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Michael Filloon  

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  • Bakken Update: Emerald Completes 90 Stage Frac In Stark County [View article]
    Pablomike,

    OAS isnt bad either, some of those numbers may be a little skewed given both have oil service and midstream. Seems to help keep some of those costs lower.
    Jul 3, 2015. 03:17 PM | Likes Like |Link to Comment
  • Bakken Update: Emerald Completes 90 Stage Frac In Stark County [View article]
    shallow sand,

    Thats great! Thanks for doing that, most people just make statements and dont back it up with anything tangible. I will also say our numbers differ some from yours, but we dont generally share a full breakdown of costs with the general public (which is available to investors/shaletrader subscribers). One thing I would say, is if you would like more accurate numbers (like LOEs broken down by play), companies will sometimes share those (at least they do with us). This is why we just calculate how long it takes for a well to payback D&C. But thanks again, the readers do enjoy this type of information as it provides a starting point. The one thing about calculating out costs is everyone has an idea of how to do it, its not rocket science.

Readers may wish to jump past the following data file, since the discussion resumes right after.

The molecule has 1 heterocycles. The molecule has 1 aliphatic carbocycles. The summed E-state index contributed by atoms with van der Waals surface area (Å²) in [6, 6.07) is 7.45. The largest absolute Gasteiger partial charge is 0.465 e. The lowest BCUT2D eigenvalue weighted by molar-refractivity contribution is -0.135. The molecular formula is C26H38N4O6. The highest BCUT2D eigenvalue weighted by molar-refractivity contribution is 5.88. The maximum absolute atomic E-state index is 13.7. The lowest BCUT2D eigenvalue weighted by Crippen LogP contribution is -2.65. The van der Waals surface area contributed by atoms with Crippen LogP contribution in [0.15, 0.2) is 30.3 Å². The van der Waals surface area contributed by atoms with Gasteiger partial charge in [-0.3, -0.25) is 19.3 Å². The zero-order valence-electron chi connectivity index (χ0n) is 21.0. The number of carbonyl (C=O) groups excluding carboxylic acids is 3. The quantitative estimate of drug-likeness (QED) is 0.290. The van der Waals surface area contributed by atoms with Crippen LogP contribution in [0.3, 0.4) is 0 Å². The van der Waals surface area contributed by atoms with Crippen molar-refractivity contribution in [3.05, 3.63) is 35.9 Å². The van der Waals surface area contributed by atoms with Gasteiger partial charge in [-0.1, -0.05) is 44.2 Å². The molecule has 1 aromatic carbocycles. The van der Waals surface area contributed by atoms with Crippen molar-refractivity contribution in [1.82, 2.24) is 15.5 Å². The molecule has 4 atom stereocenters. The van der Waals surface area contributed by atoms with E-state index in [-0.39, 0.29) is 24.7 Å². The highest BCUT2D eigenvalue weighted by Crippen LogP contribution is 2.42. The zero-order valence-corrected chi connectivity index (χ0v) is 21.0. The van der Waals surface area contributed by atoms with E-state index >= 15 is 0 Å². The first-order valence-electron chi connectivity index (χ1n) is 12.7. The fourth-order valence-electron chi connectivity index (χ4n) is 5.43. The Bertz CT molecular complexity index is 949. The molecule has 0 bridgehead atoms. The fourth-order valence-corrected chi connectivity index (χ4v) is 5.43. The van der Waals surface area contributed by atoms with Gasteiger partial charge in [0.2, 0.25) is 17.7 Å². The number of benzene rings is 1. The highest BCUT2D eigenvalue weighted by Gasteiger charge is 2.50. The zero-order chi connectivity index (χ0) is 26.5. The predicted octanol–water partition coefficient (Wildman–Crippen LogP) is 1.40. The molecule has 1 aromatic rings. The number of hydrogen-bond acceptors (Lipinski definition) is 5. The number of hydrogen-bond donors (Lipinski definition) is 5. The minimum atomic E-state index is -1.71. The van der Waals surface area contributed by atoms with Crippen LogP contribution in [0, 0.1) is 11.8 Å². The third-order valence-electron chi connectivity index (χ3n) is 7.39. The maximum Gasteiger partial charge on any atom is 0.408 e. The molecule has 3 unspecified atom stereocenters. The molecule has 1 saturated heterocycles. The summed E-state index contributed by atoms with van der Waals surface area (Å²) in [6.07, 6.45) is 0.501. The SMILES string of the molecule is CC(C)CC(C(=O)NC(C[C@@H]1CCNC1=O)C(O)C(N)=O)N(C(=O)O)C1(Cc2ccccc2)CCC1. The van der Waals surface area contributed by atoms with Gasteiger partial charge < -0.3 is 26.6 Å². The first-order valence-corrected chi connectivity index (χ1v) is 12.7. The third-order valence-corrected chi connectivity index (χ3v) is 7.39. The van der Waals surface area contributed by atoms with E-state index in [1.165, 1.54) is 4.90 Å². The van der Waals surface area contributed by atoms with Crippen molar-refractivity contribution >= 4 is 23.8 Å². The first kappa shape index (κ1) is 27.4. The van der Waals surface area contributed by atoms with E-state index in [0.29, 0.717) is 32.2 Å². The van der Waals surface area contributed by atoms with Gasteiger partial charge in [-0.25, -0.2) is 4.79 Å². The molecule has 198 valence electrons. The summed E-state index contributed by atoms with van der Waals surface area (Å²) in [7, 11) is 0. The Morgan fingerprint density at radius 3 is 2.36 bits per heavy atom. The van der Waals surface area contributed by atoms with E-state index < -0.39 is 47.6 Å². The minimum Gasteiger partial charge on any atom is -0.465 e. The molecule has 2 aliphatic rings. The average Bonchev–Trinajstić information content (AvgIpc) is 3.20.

One thing I would like to address (not trying to be argumentative, just throwing out some general data). "From my reading, the typical ND Bakken well will produce about 220,000 barrels of oil and about 200,000 mcf of gas in 5 years." This is real interesting, because we do hear this alot with respect to well performance in the Bakken and whether it is still economic at today's prices. Your data is correct, but includes a lot of older wells that did not perform well due to design. It also includes a large number of wells in Burke, Divide, northwest Mountrail, southern Dunn, Stark, Billings, Western McKenzie, north and western Williams. Much of these areas were looking just ok at $100/bbl. Many of the bears focus on this, but it doesnt account for current production and how these wells produce. I agree with you that IP rates (especially 24 hour through 60 days) are very misleading, but EURs are as well. As you know, IP rates can be skewed through choke size and other factors. EURs can also be skewed depending on math. When we model a well off of current production numbers (not the arps method) and figure the decline curve. We use wells that are in the area and model off of past production. Granted those models are probably conservative given the big push to shorten stages, break up rock closer to the wellbore, increase proppant and fluids but it probably better than using a straight calculation. I have heard many say Bakken wells produce half of all resource in the first year, but average producton number (including older, less productive wells only produce 19%). This average (which seems to be improving) produces half of all resource at around 3 years and 9 months. Another issue clouding the industry is how the decline curve deviates later in well life. Many calculate well declines that are exagerated (thats and assumption) which would end well life abruptly. Using vertical fracs as an example we see something different. Those wells produce 35 to 40 years (usually) and something very interesting (which you may know) happens roughly 8 years out. The induced fractures stop producing. So many think, thats it and we are all done, but it hasnt been the case. At that time the shale matrix begins to produce. This does not have a heavy decline (keep in mind, this is research not me) but declines at only 6%. That is why the decline curve has its shape and why many believe these wells will produce longer. You may also know that vertical fracs in gassy areas have produced for a hundred years, which leads us to believe the gas continues after the liquids production stops. When these wells become uneconomic is anyones guess, but you probably also know that costs are very low once a well achieves payback so high rates are not as important (although wanted).